A small, but growing, number of community foundations are starting to embrace impact investing in a big way.
That’s one of the conclusions of A New Anchor Mission for a New Century, a recent report produced by Takoma Park, Md-based Democracy Collaborative. The authors studied 30 foundations that are focused on two often-overlapping areas: impact investing and economic development.
There are about 760 of these place-based foundations with combined endowments of $65 billion and annual grant-making of about $5 billion, according to the report. But since 2000 or so, they’ve been facing competition for donors from commercial banks and investment firms managing donor advised funds, as well as crowdfunding platforms and giving circles. At the same time, according to the report, these foundations have begun paying more attention to what the report calls structural poverty, thanks to the stagnation of real wages over the last 30 years, and what they can do about it.
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In response, some community foundations, which traditionally have focused on a passive approach to making grants, have started experimenting with a new, active style, including impact investing.
For community foundations, it’s a strategy that plays to their strengths and differentiates them in a crowded field. “Local impact investing and economic development are ways for community foundations to call on the unique expertise that they possess, which commercial holders of charitable funds do not: intimate knowledge of their communities,” the authors write.
The report identifies four noteworthy strategies:
Working with community development financial institutions (CDFIs). Foundations leverage CDFIs expertise in everything from sourcing deals to underwriting. In some cases, foundations have created their own CDFIs. A notable pioneer is New Hampshire Charitable Foundation, which started the New Hampshire Community Loan Fund in the 1980s.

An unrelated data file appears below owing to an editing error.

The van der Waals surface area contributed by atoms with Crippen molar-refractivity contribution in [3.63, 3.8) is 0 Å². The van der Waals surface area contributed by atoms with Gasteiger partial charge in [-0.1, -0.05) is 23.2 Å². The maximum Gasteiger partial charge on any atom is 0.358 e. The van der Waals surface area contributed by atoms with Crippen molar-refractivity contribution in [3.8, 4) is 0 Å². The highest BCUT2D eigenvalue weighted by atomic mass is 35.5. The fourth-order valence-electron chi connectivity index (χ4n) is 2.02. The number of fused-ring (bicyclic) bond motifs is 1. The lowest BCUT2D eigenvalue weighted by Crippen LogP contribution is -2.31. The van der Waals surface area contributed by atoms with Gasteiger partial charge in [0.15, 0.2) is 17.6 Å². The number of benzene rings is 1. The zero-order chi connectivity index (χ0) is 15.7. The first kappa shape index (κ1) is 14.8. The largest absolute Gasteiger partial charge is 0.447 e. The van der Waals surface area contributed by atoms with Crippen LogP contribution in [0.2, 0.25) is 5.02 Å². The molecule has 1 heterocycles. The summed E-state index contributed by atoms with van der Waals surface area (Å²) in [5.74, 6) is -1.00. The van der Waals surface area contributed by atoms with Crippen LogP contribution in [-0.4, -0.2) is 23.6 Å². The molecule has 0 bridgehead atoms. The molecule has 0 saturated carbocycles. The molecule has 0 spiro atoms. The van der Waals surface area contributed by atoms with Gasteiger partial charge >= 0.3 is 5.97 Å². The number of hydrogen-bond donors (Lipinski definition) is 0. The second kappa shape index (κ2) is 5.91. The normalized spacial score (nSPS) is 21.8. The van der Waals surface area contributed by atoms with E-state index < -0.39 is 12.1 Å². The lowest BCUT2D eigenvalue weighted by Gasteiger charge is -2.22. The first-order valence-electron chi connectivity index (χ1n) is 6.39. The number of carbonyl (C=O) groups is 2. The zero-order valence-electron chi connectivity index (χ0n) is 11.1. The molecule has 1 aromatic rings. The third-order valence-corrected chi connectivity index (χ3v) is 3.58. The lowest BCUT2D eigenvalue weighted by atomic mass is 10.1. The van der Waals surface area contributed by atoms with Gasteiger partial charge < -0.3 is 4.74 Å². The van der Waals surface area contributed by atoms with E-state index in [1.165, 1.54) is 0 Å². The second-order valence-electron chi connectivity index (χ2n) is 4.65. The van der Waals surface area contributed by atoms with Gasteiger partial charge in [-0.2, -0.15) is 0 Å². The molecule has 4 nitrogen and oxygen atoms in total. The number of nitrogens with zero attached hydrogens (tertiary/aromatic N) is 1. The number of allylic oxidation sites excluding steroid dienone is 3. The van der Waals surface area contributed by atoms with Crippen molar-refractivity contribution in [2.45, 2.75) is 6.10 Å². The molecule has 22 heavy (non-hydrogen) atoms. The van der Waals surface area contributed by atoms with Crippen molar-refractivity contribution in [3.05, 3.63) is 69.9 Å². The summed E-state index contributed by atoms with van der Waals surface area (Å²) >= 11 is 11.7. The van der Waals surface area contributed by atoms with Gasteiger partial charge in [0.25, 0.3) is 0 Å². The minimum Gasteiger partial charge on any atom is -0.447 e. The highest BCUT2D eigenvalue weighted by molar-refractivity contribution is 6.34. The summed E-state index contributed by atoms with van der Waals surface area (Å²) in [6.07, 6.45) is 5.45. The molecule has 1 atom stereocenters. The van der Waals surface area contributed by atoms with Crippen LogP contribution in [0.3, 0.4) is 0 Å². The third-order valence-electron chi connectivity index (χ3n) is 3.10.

One such loan pool was launched in 2008 by the city of Edmonton, in Alberta, Canada, and the Edmonton Community Foundation. Each committed $2.5 million to what was called the Social Enterprise Fund, aimed at making loans to affordable housing organizations and nonprofits. In 2013, the Edmonton Foundation formed the Alberta Social Enterprise Venture Fund to invest in for-profits, as well as non-profits.
Giving loan guarantees. Through these credit enhancements, foundations can reduce risk for other investors and, as a result, get more bang for their buck.
Engaging in direct local investing. In these cases, foundations make investments directly, instead of using intermediaries.
Take the Greater Cincinnati Foundation. It invests in a lot of sectors, such as community development, health care and workforce development. That’s included, for example, $500,000 to a business accelerator aimed at minorities and $430,000 to help buy distressed mortgages.
Incourage Community Foundation, a Wisconsin Rapids, WI-based foundation with $34.6 million in assets, recently took the ultimate leap, pledging to commit all of its resources, including grants and investments, to impact investing. Stay tuned, as more community foundations make similar commitments.
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A version of this article originally ran on Forbes.com.